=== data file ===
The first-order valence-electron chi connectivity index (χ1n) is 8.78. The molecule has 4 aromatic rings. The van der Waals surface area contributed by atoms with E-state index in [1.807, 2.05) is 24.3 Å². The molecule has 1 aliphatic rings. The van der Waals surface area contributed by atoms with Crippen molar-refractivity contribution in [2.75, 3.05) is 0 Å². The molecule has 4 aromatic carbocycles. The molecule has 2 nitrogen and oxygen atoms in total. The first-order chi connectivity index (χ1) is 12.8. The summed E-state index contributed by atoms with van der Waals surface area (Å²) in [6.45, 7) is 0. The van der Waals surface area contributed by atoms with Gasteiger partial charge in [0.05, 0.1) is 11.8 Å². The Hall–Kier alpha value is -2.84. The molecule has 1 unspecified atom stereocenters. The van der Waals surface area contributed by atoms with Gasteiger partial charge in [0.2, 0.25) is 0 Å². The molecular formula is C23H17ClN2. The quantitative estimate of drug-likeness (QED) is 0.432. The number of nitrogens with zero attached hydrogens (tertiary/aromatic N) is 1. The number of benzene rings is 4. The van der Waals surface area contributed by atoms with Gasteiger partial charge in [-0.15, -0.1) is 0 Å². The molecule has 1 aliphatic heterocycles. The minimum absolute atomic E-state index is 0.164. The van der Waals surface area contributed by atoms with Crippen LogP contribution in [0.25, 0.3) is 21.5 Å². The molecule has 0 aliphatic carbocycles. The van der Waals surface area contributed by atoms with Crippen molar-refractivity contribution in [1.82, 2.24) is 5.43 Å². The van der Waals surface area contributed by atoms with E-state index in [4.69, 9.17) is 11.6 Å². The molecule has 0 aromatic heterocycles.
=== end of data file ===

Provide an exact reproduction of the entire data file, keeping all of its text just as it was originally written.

The first-order valence-electron chi connectivity index (χ1n) is 8.78. The molecule has 4 aromatic rings. The van der Waals surface area contributed by atoms with E-state index in [1.807, 2.05) is 24.3 Å². The molecule has 1 aliphatic rings. The van der Waals surface area contributed by atoms with Crippen molar-refractivity contribution in [2.75, 3.05) is 0 Å². The molecule has 4 aromatic carbocycles. The molecule has 2 nitrogen and oxygen atoms in total. The first-order chi connectivity index (χ1) is 12.8. The summed E-state index contributed by atoms with van der Waals surface area (Å²) in [6.45, 7) is 0. The van der Waals surface area contributed by atoms with Gasteiger partial charge in [0.05, 0.1) is 11.8 Å². The Hall–Kier alpha value is -2.84. The molecule has 1 unspecified atom stereocenters. The van der Waals surface area contributed by atoms with Gasteiger partial charge in [0.2, 0.25) is 0 Å². The molecular formula is C23H17ClN2. The quantitative estimate of drug-likeness (QED) is 0.432. The number of nitrogens with zero attached hydrogens (tertiary/aromatic N) is 1. The number of benzene rings is 4. The van der Waals surface area contributed by atoms with Gasteiger partial charge in [-0.15, -0.1) is 0 Å². The molecule has 1 aliphatic heterocycles. The minimum absolute atomic E-state index is 0.164. The van der Waals surface area contributed by atoms with Crippen LogP contribution in [0.25, 0.3) is 21.5 Å². The molecule has 0 aliphatic carbocycles. The van der Waals surface area contributed by atoms with Crippen molar-refractivity contribution in [1.82, 2.24) is 5.43 Å². The van der Waals surface area contributed by atoms with E-state index in [4.69, 9.17) is 11.6 Å². The molecule has 0 aromatic heterocycles.